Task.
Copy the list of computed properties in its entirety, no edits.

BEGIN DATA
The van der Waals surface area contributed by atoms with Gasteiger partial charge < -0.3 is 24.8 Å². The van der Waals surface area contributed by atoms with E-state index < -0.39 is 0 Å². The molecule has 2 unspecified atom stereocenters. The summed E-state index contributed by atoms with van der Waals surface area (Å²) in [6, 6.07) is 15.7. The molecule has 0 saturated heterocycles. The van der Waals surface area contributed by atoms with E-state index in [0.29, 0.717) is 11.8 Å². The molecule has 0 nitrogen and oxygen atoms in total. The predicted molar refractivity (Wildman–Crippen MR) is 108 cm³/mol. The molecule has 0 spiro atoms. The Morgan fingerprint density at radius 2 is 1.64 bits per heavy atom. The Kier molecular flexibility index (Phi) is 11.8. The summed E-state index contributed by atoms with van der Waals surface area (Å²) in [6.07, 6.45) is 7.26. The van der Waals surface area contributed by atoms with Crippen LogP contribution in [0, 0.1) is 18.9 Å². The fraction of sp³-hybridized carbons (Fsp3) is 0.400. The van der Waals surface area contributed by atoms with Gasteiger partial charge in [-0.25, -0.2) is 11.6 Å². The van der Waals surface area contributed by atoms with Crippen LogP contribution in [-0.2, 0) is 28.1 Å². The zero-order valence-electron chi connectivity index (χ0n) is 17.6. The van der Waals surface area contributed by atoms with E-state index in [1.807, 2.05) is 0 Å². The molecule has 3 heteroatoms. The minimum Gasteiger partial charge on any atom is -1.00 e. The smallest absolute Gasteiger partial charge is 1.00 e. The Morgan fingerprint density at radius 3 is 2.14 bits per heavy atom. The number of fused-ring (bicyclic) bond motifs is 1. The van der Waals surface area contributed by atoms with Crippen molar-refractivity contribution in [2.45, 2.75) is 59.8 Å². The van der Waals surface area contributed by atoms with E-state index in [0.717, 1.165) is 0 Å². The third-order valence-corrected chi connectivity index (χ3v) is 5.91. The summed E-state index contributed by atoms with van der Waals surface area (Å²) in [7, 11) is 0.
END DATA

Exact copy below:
The van der Waals surface area contributed by atoms with Gasteiger partial charge < -0.3 is 24.8 Å². The van der Waals surface area contributed by atoms with E-state index < -0.39 is 0 Å². The molecule has 2 unspecified atom stereocenters. The summed E-state index contributed by atoms with van der Waals surface area (Å²) in [6, 6.07) is 15.7. The molecule has 0 saturated heterocycles. The van der Waals surface area contributed by atoms with E-state index in [0.29, 0.717) is 11.8 Å². The molecule has 0 nitrogen and oxygen atoms in total. The predicted molar refractivity (Wildman–Crippen MR) is 108 cm³/mol. The molecule has 0 spiro atoms. The Morgan fingerprint density at radius 2 is 1.64 bits per heavy atom. The Kier molecular flexibility index (Phi) is 11.8. The summed E-state index contributed by atoms with van der Waals surface area (Å²) in [6.07, 6.45) is 7.26. The van der Waals surface area contributed by atoms with Crippen LogP contribution in [0, 0.1) is 18.9 Å². The fraction of sp³-hybridized carbons (Fsp3) is 0.400. The van der Waals surface area contributed by atoms with Gasteiger partial charge in [-0.25, -0.2) is 11.6 Å². The van der Waals surface area contributed by atoms with Crippen LogP contribution in [-0.2, 0) is 28.1 Å². The zero-order valence-electron chi connectivity index (χ0n) is 17.6. The van der Waals surface area contributed by atoms with E-state index in [1.807, 2.05) is 0 Å². The molecule has 3 heteroatoms. The minimum Gasteiger partial charge on any atom is -1.00 e. The smallest absolute Gasteiger partial charge is 1.00 e. The Morgan fingerprint density at radius 3 is 2.14 bits per heavy atom. The number of fused-ring (bicyclic) bond motifs is 1. The van der Waals surface area contributed by atoms with Crippen molar-refractivity contribution in [2.45, 2.75) is 59.8 Å². The van der Waals surface area contributed by atoms with E-state index in [0.717, 1.165) is 0 Å². The third-order valence-corrected chi connectivity index (χ3v) is 5.91. The summed E-state index contributed by atoms with van der Waals surface area (Å²) in [7, 11) is 0.